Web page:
+'Server (Throughput): ' +str(thruput)+ECODE)
    except:
        print 'Exception... Unable to connect to given Server', x
        pass
    quit()

def quit():
    d = Date() # now
    print  d
    print '\033[1;40;32mHit any key to Re-RUN this script ...'+ECODE
    Ans = raw_input("Are you sure Quit from WLST... (y/n)")
    if (Ans == 'y'):
         disconnect()
        stopRedirect()
        exit()
    else:
        ThreadCnt()

def getRunningServerNames():
    domainConfig()
    return cmo.getServers()

if __name__== "main":
    redirect('./logs/ThreadCntwlst.log', 'false')
    ThreadCnt()
    print 'done'




WebLogic Server Health Status can be one of the following:

  1. HEALTH_OK
  2. HEALTH_WARN
  3. HEALTH_FAILED
  4. HEALTH_CRITICAL
  5. LOW_MEMORY_REASON
  6. HEALTH_OVERLOADED

OK is indicates everything fine, no worries!!

WARN raised when there is few stuck threads in the server instance.

LOW_MEMORY_REASON is going to tell you about JVM crash expected. You can configure to 'Exit' the managed server on low memory conditions with the help of NodeManager and WorkManager.

CRITICAL when multiple number of stuck threads happening and the threadpool count reaching unsual number. This case you need to suspect Network, JDBC or back-end connectivity has trouble.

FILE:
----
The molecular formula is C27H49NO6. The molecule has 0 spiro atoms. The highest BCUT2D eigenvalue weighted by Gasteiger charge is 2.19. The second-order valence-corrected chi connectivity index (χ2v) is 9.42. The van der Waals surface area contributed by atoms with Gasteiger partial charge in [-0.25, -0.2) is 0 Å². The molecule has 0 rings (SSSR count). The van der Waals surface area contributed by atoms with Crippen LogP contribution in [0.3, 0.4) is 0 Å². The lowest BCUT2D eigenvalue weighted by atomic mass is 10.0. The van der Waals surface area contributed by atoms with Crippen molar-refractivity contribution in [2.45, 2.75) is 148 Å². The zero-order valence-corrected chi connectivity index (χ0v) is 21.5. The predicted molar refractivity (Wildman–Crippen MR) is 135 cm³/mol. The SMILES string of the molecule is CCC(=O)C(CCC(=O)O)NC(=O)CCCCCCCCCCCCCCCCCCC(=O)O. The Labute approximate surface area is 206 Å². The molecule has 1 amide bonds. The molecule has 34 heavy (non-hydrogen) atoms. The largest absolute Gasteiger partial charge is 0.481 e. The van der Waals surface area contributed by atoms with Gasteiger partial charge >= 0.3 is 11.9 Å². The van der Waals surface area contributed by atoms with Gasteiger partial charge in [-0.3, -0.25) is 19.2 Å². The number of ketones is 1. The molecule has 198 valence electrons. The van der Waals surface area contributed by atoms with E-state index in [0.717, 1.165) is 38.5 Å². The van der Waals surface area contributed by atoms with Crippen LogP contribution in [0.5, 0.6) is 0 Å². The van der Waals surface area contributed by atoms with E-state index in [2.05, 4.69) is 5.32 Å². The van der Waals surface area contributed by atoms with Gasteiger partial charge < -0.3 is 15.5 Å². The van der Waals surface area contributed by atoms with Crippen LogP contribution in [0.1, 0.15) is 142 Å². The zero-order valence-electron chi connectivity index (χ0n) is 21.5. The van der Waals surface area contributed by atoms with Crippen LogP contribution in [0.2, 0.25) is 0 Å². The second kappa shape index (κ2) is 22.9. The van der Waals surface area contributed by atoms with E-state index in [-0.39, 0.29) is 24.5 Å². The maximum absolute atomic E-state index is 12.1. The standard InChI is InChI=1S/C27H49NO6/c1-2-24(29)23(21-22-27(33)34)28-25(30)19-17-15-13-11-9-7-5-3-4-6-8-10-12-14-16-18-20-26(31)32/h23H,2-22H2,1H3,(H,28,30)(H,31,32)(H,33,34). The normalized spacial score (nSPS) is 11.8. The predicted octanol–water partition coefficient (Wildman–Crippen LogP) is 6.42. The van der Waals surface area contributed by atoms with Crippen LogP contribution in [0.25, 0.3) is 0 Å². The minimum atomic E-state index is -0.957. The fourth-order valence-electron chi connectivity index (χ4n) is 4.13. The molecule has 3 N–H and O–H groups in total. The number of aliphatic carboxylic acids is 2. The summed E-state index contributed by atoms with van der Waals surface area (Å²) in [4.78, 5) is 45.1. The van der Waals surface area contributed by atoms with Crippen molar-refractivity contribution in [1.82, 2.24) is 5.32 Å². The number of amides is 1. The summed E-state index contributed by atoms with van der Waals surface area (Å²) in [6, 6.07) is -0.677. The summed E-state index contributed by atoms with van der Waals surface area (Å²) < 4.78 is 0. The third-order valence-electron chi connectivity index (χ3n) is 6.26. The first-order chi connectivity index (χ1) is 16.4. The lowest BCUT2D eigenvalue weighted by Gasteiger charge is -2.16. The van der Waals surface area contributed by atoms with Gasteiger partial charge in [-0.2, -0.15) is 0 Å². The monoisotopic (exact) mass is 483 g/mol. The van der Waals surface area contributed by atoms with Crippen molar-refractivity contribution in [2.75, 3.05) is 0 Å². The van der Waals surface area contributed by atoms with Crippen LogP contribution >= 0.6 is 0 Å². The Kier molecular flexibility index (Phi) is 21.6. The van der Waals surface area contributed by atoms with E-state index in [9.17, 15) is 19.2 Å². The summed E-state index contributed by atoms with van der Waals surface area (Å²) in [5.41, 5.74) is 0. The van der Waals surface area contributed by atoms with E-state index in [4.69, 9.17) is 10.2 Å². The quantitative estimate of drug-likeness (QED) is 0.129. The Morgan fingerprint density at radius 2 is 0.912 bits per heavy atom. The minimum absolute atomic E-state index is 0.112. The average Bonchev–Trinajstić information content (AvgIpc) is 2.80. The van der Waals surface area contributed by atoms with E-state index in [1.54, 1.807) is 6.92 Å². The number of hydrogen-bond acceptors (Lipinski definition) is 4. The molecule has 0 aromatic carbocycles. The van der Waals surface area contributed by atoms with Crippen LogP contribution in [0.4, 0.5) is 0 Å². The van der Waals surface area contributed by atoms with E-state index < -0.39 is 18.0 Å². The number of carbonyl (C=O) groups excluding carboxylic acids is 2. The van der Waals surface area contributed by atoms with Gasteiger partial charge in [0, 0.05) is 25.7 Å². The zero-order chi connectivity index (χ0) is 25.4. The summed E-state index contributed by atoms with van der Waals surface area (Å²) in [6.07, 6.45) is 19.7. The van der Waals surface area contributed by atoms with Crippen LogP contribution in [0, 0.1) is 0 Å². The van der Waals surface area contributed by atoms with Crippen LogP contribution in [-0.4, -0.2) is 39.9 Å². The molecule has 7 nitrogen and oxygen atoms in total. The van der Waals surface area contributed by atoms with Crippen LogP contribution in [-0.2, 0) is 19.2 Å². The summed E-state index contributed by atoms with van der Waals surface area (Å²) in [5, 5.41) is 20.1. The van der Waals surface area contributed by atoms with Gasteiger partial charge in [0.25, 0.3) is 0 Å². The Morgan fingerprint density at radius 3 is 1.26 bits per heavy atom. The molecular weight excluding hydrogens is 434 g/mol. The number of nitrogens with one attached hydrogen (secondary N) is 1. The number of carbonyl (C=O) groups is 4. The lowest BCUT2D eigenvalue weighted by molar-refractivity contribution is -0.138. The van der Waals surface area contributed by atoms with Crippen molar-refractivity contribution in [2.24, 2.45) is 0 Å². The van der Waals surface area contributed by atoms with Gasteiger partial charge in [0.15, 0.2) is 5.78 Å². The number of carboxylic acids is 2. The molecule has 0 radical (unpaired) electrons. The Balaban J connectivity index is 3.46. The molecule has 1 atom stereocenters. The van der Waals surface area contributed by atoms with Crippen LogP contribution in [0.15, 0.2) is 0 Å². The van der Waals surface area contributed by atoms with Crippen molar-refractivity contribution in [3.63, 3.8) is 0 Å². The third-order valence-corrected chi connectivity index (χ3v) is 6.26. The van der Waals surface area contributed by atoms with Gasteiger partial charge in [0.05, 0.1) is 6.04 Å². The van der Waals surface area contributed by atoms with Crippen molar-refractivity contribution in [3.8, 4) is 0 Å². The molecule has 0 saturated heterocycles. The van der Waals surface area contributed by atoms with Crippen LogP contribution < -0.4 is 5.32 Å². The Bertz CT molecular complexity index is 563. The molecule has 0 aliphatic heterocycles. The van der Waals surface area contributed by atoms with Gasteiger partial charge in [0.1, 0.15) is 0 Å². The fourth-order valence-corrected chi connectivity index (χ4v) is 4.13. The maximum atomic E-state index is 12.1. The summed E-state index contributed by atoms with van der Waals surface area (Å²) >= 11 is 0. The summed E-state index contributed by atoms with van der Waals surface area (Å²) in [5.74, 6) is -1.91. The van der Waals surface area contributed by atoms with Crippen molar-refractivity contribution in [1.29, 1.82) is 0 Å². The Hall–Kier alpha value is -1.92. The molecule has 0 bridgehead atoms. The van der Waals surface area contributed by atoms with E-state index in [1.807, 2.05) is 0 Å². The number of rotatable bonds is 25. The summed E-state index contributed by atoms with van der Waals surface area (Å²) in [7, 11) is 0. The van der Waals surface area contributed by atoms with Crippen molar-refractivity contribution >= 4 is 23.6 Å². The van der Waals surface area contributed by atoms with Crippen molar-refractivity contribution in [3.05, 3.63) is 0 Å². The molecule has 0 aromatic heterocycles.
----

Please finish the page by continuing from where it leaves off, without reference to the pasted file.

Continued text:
FAILED happen when the new deployments fails. The NodeManager should not restart this managed server.

OVERLOADED Change the server health state to OVERLOADED on overload. The Nodemanager need to work at this state and bounce such WebLogic instance. This is a new feature of WebLogic 9.x and later versions, for detecting, avoiding and recovering from an overload condition of a WebLogic managed server. Overload protection can be used to throttle Work Managers and thread pools for performance. You can configure Shutdown the Work Manager or application on stuck threads when it crosss more than 5 or you can set threshold.
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Good Reference links:

http://forums.oracle.com/forums/thread.jspa?threadID=683752